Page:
The Association of American Publishers has published its 2012 revenue data, which shows that ebooks have grown steadily over the last decade and now represent nearly a quarter of US publishers’ sales at 22.55-percent. The industry saw a fairly large rise in revenue of 6-percent last year over 2011, and while the substantial number of ebook revenue has shown a steady increase in electronic books, there’s an indication that 2013 could see a slowing.
When the first ebook reader was launched, propelling ebooks into the mainstream, the publishing world, writers, and readers became quite polarized, with some stating that it was the salvation of the publishing industry and others decrying it as the last nail in its coffin. Regardless, ebook readers proved very popular, transforming from slow-functioning e-ink slates to Android tablets with relevant ebook reading apps.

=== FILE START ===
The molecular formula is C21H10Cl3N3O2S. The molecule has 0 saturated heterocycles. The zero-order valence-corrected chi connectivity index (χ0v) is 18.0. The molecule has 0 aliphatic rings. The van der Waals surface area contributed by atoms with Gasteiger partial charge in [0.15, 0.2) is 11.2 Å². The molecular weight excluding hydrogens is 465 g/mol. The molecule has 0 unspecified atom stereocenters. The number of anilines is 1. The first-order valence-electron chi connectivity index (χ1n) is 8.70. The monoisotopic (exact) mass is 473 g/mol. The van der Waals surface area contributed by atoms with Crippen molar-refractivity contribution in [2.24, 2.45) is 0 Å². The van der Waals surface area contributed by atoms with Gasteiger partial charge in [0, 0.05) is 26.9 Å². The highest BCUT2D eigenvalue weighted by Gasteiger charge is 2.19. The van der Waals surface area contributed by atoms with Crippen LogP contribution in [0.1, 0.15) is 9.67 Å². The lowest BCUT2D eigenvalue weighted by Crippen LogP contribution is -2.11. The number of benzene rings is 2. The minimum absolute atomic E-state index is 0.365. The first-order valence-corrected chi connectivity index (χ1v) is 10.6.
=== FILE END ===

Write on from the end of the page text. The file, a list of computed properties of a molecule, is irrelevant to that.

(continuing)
This is easily seen in the numbers published by the AAP, which has 2002 trade publishers’ ebook revenue representing 0.05-percent of its overall net revenue. This rose to 0.50-percent in 2006, and to 1.18-percent in 2008. The large rise started in 2009 at 3.17-percent, reaching 16.98-percent in 2011, and finally 22.55-percent last year. As the TNW points out, this works out to a growth of 2.25-percent per year.
When breaking ebook sales in 2012 down by month, however, the numbers show that December was its lowest, indicating that 2013 could be a slower year for ebook sales than last year. Regardless, the overall numbers keep climbing steadily, and we’re sure to see 2013 be the year that trade publishers see ebook sales account for a quarter – or more – of their total net revenue.
[via The Next Web]